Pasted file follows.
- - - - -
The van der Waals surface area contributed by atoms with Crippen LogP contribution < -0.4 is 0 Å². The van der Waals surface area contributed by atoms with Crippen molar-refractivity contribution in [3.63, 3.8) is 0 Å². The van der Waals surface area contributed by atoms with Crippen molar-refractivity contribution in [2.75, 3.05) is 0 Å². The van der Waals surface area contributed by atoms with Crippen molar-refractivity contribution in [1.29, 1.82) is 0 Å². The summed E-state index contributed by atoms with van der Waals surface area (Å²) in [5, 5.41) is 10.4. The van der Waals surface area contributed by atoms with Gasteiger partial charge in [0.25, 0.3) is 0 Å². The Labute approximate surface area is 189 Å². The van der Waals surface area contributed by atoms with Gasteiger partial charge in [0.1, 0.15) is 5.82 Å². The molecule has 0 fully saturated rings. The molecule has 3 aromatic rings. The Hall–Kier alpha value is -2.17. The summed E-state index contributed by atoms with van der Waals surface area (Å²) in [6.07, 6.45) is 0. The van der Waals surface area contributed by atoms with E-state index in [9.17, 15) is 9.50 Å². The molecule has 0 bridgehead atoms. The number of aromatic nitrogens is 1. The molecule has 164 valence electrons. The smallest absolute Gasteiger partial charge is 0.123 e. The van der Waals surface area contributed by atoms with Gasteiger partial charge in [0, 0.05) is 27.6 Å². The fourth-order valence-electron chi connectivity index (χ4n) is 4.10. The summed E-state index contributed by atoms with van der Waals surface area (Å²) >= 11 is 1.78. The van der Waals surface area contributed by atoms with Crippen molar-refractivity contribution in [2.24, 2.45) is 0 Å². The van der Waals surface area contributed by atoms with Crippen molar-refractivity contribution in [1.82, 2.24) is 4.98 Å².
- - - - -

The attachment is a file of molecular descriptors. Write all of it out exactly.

The van der Waals surface area contributed by atoms with Crippen LogP contribution < -0.4 is 0 Å². The van der Waals surface area contributed by atoms with Crippen molar-refractivity contribution in [3.63, 3.8) is 0 Å². The van der Waals surface area contributed by atoms with Crippen molar-refractivity contribution in [2.75, 3.05) is 0 Å². The van der Waals surface area contributed by atoms with Crippen molar-refractivity contribution in [1.29, 1.82) is 0 Å². The summed E-state index contributed by atoms with van der Waals surface area (Å²) in [5, 5.41) is 10.4. The van der Waals surface area contributed by atoms with Gasteiger partial charge in [0.25, 0.3) is 0 Å². The Labute approximate surface area is 189 Å². The van der Waals surface area contributed by atoms with Gasteiger partial charge in [0.1, 0.15) is 5.82 Å². The molecule has 0 fully saturated rings. The molecule has 3 aromatic rings. The Hall–Kier alpha value is -2.17. The summed E-state index contributed by atoms with van der Waals surface area (Å²) in [6.07, 6.45) is 0. The van der Waals surface area contributed by atoms with E-state index in [9.17, 15) is 9.50 Å². The molecule has 0 bridgehead atoms. The number of aromatic nitrogens is 1. The molecule has 164 valence electrons. The smallest absolute Gasteiger partial charge is 0.123 e. The van der Waals surface area contributed by atoms with Gasteiger partial charge in [0, 0.05) is 27.6 Å². The fourth-order valence-electron chi connectivity index (χ4n) is 4.10. The summed E-state index contributed by atoms with van der Waals surface area (Å²) >= 11 is 1.78. The van der Waals surface area contributed by atoms with Crippen molar-refractivity contribution in [2.24, 2.45) is 0 Å². The van der Waals surface area contributed by atoms with Crippen molar-refractivity contribution in [1.82, 2.24) is 4.98 Å².